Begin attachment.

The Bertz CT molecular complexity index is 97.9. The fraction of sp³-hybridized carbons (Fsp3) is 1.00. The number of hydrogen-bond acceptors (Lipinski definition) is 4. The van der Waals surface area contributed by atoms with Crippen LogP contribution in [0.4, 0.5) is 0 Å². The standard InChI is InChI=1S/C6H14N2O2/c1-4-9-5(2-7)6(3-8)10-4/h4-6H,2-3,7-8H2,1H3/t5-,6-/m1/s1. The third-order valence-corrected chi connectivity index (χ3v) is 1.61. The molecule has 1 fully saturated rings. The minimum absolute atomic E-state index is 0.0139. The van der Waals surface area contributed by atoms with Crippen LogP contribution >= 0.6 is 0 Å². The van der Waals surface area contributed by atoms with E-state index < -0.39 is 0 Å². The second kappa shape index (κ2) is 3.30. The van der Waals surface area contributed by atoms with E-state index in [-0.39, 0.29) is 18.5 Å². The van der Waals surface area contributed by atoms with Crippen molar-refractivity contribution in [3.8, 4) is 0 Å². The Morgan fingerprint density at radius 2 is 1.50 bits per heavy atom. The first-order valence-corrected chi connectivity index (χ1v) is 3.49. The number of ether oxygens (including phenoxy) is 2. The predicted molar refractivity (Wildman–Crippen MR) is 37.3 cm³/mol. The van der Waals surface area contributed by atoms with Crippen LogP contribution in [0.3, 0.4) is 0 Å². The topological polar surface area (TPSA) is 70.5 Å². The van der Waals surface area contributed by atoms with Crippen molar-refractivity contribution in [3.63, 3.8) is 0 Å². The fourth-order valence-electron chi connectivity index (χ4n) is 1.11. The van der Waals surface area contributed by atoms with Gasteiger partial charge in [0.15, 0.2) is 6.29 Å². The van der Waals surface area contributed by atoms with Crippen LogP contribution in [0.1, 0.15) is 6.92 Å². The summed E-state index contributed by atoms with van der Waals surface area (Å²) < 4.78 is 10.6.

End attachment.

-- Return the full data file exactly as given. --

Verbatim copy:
The Bertz CT molecular complexity index is 97.9. The fraction of sp³-hybridized carbons (Fsp3) is 1.00. The number of hydrogen-bond acceptors (Lipinski definition) is 4. The van der Waals surface area contributed by atoms with Crippen LogP contribution in [0.4, 0.5) is 0 Å². The standard InChI is InChI=1S/C6H14N2O2/c1-4-9-5(2-7)6(3-8)10-4/h4-6H,2-3,7-8H2,1H3/t5-,6-/m1/s1. The third-order valence-corrected chi connectivity index (χ3v) is 1.61. The molecule has 1 fully saturated rings. The minimum absolute atomic E-state index is 0.0139. The van der Waals surface area contributed by atoms with Crippen LogP contribution >= 0.6 is 0 Å². The van der Waals surface area contributed by atoms with E-state index < -0.39 is 0 Å². The second kappa shape index (κ2) is 3.30. The van der Waals surface area contributed by atoms with E-state index in [-0.39, 0.29) is 18.5 Å². The van der Waals surface area contributed by atoms with Crippen molar-refractivity contribution in [3.8, 4) is 0 Å². The Morgan fingerprint density at radius 2 is 1.50 bits per heavy atom. The first-order valence-corrected chi connectivity index (χ1v) is 3.49. The number of ether oxygens (including phenoxy) is 2. The predicted molar refractivity (Wildman–Crippen MR) is 37.3 cm³/mol. The van der Waals surface area contributed by atoms with Crippen LogP contribution in [0.3, 0.4) is 0 Å². The topological polar surface area (TPSA) is 70.5 Å². The van der Waals surface area contributed by atoms with Crippen molar-refractivity contribution in [3.63, 3.8) is 0 Å². The fourth-order valence-electron chi connectivity index (χ4n) is 1.11. The van der Waals surface area contributed by atoms with Gasteiger partial charge in [0.15, 0.2) is 6.29 Å². The van der Waals surface area contributed by atoms with Crippen LogP contribution in [0.1, 0.15) is 6.92 Å². The summed E-state index contributed by atoms with van der Waals surface area (Å²) < 4.78 is 10.6.